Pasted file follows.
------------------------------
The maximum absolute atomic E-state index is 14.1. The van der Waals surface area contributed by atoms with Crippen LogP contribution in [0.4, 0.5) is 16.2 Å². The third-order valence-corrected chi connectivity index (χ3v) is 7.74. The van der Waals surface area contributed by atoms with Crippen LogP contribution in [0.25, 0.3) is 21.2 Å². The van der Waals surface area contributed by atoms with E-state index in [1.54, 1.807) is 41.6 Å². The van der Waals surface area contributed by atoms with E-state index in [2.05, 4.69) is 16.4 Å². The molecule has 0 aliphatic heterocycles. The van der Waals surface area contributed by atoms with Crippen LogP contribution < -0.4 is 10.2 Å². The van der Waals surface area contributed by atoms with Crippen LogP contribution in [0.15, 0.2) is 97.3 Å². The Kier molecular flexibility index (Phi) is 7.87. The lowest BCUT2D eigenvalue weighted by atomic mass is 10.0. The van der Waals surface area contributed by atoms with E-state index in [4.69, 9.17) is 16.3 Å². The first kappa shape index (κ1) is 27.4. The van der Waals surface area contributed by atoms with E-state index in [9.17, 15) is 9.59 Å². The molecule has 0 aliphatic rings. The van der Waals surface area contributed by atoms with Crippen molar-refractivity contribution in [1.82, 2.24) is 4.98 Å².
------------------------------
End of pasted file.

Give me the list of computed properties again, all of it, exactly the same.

The maximum absolute atomic E-state index is 14.1. The van der Waals surface area contributed by atoms with Crippen LogP contribution in [0.4, 0.5) is 16.2 Å². The third-order valence-corrected chi connectivity index (χ3v) is 7.74. The van der Waals surface area contributed by atoms with Crippen LogP contribution in [0.25, 0.3) is 21.2 Å². The van der Waals surface area contributed by atoms with E-state index in [1.54, 1.807) is 41.6 Å². The van der Waals surface area contributed by atoms with E-state index in [2.05, 4.69) is 16.4 Å². The molecule has 0 aliphatic heterocycles. The van der Waals surface area contributed by atoms with Crippen LogP contribution < -0.4 is 10.2 Å². The van der Waals surface area contributed by atoms with Crippen LogP contribution in [0.15, 0.2) is 97.3 Å². The Kier molecular flexibility index (Phi) is 7.87. The lowest BCUT2D eigenvalue weighted by atomic mass is 10.0. The van der Waals surface area contributed by atoms with E-state index in [4.69, 9.17) is 16.3 Å². The first kappa shape index (κ1) is 27.4. The van der Waals surface area contributed by atoms with E-state index in [9.17, 15) is 9.59 Å². The molecule has 0 aliphatic rings. The van der Waals surface area contributed by atoms with Crippen molar-refractivity contribution in [1.82, 2.24) is 4.98 Å².